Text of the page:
Do you know enough about diabetes?
By naturopath Margaret Jasinska
It’s national diabetes week. Most people know there are 2 types of diabetes, but many do not understand that they have very different causes. The symptoms can be similar in the later stages, but in the beginning stages of diabetes, the changes that are happening in the body are incredibly different between diabetes type 1 and diabetes type 2.
Diabetes type 1 is an autoimmune disease caused by the immune system attacking the insulin producing cells in the pancreas – once these beta cells are destroyed, the pancreas can never produce enough insulin. This is a permanent disease but can still be helped with nutritional medicine and of course insulin therapy.
Diabetes type 2 is a disease that occurs when insulin is not working properly because the cells of the body have become resistant to it. In people with type 2 diabetes there is often too much insulin present in the body. The insulin does not work efficiently, so to compensate, the pancreas keeps on making more and more insulin.
The difference between diabetes type 1 and diabetes type 2 can be diagnosed with a 2-hour Glucose Tolerance Test (GTT) where it is essential to measure both the levels of blood sugar and blood insulin after a load of glucose is given to the patient in a sugary drink. In both diabetes type 1 and diabetes type 2 the blood sugar rises too high. However, in diabetes type 1, the insulin levels remain low and inadequate, and in diabetes type 2 the insulin levels rise way too high. There are additional antibody blood tests that are done to confirm the presence of type 1 diabetes.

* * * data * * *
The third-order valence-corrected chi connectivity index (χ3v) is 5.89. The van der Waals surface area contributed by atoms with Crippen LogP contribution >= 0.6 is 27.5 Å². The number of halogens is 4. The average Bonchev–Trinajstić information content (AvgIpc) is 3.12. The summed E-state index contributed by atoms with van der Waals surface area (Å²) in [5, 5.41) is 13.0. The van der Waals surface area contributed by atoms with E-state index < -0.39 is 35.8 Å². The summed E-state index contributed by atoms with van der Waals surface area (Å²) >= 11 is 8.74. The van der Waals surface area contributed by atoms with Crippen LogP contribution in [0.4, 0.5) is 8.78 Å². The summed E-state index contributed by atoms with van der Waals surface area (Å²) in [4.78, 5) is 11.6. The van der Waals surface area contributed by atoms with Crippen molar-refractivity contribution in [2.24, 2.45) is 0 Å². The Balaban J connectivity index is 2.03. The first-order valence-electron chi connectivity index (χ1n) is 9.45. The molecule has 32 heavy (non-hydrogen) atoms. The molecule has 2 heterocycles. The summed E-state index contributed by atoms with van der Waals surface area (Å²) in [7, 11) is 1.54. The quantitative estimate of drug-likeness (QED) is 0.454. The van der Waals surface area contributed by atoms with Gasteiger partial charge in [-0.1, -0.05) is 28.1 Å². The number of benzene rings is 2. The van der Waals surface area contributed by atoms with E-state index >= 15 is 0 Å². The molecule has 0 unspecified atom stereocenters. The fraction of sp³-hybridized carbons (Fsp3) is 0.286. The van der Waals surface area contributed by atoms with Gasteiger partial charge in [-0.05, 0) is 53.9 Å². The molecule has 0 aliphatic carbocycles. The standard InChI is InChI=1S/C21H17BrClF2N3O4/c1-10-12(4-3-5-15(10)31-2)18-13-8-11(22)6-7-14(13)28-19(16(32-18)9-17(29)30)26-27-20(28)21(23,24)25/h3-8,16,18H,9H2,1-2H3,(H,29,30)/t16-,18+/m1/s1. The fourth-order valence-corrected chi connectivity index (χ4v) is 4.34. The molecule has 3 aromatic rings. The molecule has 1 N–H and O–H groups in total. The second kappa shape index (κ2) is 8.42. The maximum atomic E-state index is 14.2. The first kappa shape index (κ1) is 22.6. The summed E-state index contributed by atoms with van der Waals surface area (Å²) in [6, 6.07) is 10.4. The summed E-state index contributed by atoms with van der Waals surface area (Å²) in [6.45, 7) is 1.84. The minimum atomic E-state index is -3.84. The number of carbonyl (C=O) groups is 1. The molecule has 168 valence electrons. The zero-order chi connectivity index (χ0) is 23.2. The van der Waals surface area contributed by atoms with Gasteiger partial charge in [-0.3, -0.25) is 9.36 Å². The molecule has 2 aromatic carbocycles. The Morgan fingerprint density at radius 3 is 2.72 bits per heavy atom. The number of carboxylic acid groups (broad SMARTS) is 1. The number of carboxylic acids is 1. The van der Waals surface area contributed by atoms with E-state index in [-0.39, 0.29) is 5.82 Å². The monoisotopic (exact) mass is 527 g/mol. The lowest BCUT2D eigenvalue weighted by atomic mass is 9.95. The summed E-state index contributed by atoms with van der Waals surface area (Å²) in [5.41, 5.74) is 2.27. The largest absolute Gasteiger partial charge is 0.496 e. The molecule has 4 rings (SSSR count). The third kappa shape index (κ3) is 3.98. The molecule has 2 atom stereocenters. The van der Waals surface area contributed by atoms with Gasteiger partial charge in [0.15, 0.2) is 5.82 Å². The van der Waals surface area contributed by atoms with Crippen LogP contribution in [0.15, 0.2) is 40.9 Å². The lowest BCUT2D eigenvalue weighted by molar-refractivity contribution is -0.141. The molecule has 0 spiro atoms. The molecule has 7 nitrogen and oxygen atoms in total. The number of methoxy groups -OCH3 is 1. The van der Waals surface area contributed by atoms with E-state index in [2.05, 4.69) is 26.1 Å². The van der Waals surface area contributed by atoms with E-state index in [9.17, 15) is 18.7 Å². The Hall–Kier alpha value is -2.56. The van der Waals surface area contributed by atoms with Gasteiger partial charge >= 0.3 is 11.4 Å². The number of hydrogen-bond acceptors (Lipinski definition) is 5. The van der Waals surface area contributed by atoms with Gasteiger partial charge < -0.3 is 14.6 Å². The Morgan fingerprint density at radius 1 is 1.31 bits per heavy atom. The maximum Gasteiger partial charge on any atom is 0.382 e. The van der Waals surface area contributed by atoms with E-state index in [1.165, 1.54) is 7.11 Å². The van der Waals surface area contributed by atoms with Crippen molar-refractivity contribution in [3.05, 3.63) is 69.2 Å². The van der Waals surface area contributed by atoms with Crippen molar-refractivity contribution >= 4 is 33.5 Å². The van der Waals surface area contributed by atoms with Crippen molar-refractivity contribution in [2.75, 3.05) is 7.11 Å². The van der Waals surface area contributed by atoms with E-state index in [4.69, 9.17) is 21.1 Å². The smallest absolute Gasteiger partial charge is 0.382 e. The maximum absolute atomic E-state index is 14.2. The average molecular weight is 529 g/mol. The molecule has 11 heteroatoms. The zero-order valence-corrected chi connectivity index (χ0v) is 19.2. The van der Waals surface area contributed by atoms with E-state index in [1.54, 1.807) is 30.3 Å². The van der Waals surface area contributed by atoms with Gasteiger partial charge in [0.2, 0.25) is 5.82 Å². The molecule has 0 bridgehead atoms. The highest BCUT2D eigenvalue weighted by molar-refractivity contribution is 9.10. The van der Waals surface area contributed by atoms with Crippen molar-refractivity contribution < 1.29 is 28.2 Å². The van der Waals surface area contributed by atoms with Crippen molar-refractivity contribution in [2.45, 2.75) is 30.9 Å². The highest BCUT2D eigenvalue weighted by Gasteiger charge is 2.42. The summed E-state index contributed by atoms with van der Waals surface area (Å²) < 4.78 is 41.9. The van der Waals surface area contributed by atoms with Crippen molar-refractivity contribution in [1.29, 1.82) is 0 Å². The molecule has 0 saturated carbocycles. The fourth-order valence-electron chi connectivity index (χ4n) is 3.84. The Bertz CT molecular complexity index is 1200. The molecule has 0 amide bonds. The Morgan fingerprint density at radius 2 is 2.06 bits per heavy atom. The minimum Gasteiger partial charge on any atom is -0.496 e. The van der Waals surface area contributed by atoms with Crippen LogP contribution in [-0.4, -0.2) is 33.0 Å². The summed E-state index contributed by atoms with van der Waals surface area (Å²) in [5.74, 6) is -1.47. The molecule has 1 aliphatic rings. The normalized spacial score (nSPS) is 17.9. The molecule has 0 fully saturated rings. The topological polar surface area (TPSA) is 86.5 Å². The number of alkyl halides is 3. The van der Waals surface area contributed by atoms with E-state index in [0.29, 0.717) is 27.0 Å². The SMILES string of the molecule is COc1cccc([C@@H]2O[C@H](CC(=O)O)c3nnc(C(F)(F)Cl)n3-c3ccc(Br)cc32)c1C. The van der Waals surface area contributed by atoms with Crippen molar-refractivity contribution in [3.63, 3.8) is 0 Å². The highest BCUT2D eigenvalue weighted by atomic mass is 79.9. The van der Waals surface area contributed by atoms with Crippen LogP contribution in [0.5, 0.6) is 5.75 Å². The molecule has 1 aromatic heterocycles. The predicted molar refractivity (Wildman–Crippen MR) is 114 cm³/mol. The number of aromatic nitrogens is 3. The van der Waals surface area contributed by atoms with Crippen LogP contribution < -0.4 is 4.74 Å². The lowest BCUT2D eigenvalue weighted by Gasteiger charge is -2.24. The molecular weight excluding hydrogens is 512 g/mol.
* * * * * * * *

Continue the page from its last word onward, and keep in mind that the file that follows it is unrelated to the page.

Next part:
In diabetes type 1, where insulin levels are inadequate, it is essential that the patient is prescribed insulin, as oral drugs do not work well. Insulin can be given as injections (which have a tiny painless needle) or the wonderfully effective insulin pump. This insulin therapy can control blood sugar levels very well and thus prevent the complications of diabetes.
It is interesting to note that in people with diabetes type 1, there is often weight loss due to loss of muscle and fat. In contrast in people with diabetes type 2, there is usually weight excess with fat accumulating in the liver, abdomen and upper body. This isn’t always the case though, and we always see patients that break the traditional stereotypes. That’s why thorough testing is always essential.
Recently I saw a 61-year-old woman with multiple autoimmune diseases: Hashimoto’s Thyroiditis, premature menopause and diabetes type 1. These diseases had been caused by her immune system attacking her thyroid gland, ovaries and pancreas. The diagnosis of her type 1 diabetes had been delayed and missed for nearly a decade, as no one had ever tested her insulin levels, and she had been prescribed oral drugs for diabetes which did not control her blood sugar levels. She needed insulin but did not get it, so she suffered frequent infections and fatigue for years. She was a slim woman and never battled with excess weight, which was a big clue that she needed insulin and had diabetes type 1 and not diabetes type 2.
She had the results of a previous blood test which showed she has very high levels of auto-antibodies called GAD antibodies and IA-2 antibodies which are found in 80% of newly diagnosed Type 1 diabetics. This patient has been very well after receiving an insulin pump.
When type 1 is diagnosed in adulthood, it usually comes on more gradually and is not as severe as type 1 diabetes in childhood. For this reason, it is usually referred to as LADA: Latent Autoimmune Diabetes of Adulthood. The incidence of this type of diabetes is rising sharply, and in fact some research has shown now more than half of type 1 diabetes is diagnosed in those over the age of 30. If your doctor has diagnosed you with type 2 diabetes via a blood sugar test alone, and tablets are not controlling your blood sugar well, it is important to be tested for LADA.